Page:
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Why Franchisees Should Allow For Three Years Until Business 'Clicks' Don't expect immediate entrepreneurial success when you open a franchise, says Darren Williams.

By Kate Taylor

Opinions expressed by Entrepreneur contributors are their own.

Anago Cleaning Twitter

Franchise Players is Entrepreneur's Q&A interview column that puts the spotlight on franchisees. If you're a franchisee with advice and tips to share, email ktaylor

Darren Williams became interested in the commercial cleaning industry while working on a cleaning service's proposal as a stockbroker. The more he researched, the more interested he became, eventually becoming a part-time franchisee. Twelve years ago, he decided to leave his job as a stockbroker to become an Anago Cleaning Systems master franchisee. Here's what he has learned.

Image credit: Darren Williams

Name: Darren Williams

Franchise owned: Anago of Washington D.C.

How long have you owned a franchise?

I have been in in the franchise industry for 18 years, 12 of those with Anago.

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Why franchising?

Franchising is the quickest route to success. It's not a coincidence that franchises are able to duplicate the same model time after time, in multiple locations all over the world.

The franchise system is a great way to hit the ground running. Anago has a proven system and the start-up time is greatly reduced because of this. When I bought my Anago territory the company was still fairly young and this was a big selling point for me. I love that I was able to grow the brand with them and continue our successes today.

What were you doing before you became a franchise owner?

I was an investment salesperson/stockbroker full-time and a unit franchise owner part-time. After I sold my first franchise I began looking for opportunities to become a master franchisee. I looked at a lot of different options and found that Anago fit best with my ideals. I saw the most upside potential with Anago and I was very impressed with their system.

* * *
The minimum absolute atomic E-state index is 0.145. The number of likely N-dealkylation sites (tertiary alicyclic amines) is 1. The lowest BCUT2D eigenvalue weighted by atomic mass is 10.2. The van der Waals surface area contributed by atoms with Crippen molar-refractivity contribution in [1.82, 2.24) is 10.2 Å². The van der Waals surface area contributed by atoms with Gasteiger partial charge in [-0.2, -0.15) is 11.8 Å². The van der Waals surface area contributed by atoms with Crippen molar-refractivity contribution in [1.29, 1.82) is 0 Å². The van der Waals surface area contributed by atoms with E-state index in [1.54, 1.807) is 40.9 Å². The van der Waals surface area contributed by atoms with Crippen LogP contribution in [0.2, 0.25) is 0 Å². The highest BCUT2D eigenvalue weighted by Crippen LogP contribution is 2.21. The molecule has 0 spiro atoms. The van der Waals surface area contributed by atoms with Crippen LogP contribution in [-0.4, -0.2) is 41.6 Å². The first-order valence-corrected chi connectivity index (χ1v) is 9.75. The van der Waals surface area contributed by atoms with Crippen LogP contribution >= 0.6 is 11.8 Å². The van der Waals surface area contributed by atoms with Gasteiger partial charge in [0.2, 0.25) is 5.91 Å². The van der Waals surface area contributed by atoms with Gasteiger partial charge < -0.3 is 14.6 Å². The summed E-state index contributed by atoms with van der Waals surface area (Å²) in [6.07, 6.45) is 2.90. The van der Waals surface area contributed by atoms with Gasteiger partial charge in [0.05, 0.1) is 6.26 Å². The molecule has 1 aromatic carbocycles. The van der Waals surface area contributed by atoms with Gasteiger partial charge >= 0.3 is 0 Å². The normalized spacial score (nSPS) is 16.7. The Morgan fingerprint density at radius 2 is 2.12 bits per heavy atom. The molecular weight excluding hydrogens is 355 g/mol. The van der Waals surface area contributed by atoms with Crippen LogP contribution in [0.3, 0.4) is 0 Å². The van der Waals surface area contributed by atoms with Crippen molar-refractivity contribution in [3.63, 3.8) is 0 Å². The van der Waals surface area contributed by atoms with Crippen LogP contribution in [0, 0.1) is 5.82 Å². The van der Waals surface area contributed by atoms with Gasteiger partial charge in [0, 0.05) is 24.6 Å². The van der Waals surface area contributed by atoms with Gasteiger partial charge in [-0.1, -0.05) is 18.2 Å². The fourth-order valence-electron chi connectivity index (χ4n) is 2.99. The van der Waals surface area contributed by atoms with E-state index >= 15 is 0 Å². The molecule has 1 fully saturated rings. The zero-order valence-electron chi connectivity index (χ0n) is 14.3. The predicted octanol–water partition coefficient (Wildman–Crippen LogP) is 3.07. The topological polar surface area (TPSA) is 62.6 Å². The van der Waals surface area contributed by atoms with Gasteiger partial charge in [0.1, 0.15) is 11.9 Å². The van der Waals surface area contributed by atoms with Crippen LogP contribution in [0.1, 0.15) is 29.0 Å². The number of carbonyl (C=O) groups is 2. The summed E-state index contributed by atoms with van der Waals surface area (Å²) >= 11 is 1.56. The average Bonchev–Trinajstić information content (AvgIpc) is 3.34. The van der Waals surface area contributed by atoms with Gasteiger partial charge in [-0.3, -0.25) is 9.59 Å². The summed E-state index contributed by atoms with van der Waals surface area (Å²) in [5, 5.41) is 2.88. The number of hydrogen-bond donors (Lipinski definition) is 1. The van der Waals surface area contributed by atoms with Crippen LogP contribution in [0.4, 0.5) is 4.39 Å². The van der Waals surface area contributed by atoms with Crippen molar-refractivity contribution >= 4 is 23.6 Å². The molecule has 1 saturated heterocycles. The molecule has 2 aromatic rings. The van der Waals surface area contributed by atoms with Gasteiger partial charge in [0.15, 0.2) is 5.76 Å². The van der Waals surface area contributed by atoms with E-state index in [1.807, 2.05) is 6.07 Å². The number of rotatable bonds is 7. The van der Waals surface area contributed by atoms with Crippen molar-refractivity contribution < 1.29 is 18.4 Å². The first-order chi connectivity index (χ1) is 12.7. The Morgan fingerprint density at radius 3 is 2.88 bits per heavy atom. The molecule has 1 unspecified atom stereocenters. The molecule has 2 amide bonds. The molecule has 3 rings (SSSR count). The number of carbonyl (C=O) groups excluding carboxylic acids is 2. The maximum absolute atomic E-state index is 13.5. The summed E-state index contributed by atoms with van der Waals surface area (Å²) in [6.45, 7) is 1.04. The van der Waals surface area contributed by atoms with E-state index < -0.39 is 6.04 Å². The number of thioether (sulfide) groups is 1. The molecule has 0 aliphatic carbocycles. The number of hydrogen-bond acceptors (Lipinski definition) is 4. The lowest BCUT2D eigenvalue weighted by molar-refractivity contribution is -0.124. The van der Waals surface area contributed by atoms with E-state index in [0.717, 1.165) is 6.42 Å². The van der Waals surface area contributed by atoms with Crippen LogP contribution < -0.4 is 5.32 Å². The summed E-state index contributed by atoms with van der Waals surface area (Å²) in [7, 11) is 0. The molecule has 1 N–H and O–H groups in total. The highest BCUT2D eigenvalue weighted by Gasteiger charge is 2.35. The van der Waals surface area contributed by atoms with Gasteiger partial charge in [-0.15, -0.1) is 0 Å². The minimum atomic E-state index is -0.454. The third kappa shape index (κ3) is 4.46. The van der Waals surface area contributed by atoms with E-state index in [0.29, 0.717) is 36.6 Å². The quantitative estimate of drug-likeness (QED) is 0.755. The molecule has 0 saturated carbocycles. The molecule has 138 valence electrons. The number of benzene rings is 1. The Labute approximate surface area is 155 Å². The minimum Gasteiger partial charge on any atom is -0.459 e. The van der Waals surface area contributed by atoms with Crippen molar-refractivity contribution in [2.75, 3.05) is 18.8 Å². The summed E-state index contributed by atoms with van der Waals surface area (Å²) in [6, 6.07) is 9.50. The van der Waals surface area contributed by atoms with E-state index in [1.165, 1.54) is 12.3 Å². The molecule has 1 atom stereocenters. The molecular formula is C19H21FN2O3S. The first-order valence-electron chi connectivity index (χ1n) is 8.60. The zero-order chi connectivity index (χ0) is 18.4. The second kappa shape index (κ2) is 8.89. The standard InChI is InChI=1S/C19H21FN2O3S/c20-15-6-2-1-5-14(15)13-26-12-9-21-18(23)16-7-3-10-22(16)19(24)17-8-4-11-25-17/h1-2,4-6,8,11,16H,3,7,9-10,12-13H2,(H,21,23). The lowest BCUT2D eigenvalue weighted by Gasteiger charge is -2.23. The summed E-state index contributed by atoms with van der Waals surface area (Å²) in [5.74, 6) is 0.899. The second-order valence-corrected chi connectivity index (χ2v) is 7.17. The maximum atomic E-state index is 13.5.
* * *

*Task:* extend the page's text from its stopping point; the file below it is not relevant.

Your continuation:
Why did you choose this particular franchise?

There are several reasons. First, I was able to get the founder of the company on the phone and have a direct conversation with him (that's still the case today). Second, because of their size Anago has prime territories available and the cost was extremely competitive. Third, I felt like I would get more personal attention by getting involved with an operation that had less operational territories (at the time). The system works and it is extremely easy to communicate with corporate, this isn't the case at all franchises.

How much would you estimate you spent before you were officially open for business?

Most master franchise territories are priced at $59,000. All in, including the franchise fee, over the course of the first year I would say approximately $150,000 to $200,000. A unit franchise opportunity can be started with as little as $1,425 or less.

Where did you get most of your advice/do most of your research?

Others I knew in the business, as well as my personal experience as a unit franchise owner in the industry.

Related: This Veteran Educator Reshaped Her Passion for K-12 Learning Into Franchise Mode

What were the most unexpected challenges of opening your franchise?

I moved to Washington D.C. to open my master territory, so my biggest challenge was learning my way around D.C.

What advice do you have for individuals who want to own their own franchise?

Be prepared to put in the work and it will pay off in due time. The first year is going to be challenging with it being a new business. The second year will be easier and the third year will start to really click. By year four, you should be smelling the roses and gaining ground in the industry. If you set your expectations from the beginning you can be wildly successful.

What's next for you and your business?

With Anago, we've been able to continue steady growth over the years and even attract large clients like stadiums and embassies in metro D.C. We're looking to continue our growth both with unit franchisees and with clients of all sizes in the area.

Related: What I've Learned Owning More than 100 Franchised Restaurants

Kate Taylor


Kate Taylor is a reporter at Business Insider. She was previously a reporter at Entrepreneur. Get in touch with tips and feedback on Twitter at @Kate_H_Taylor. 

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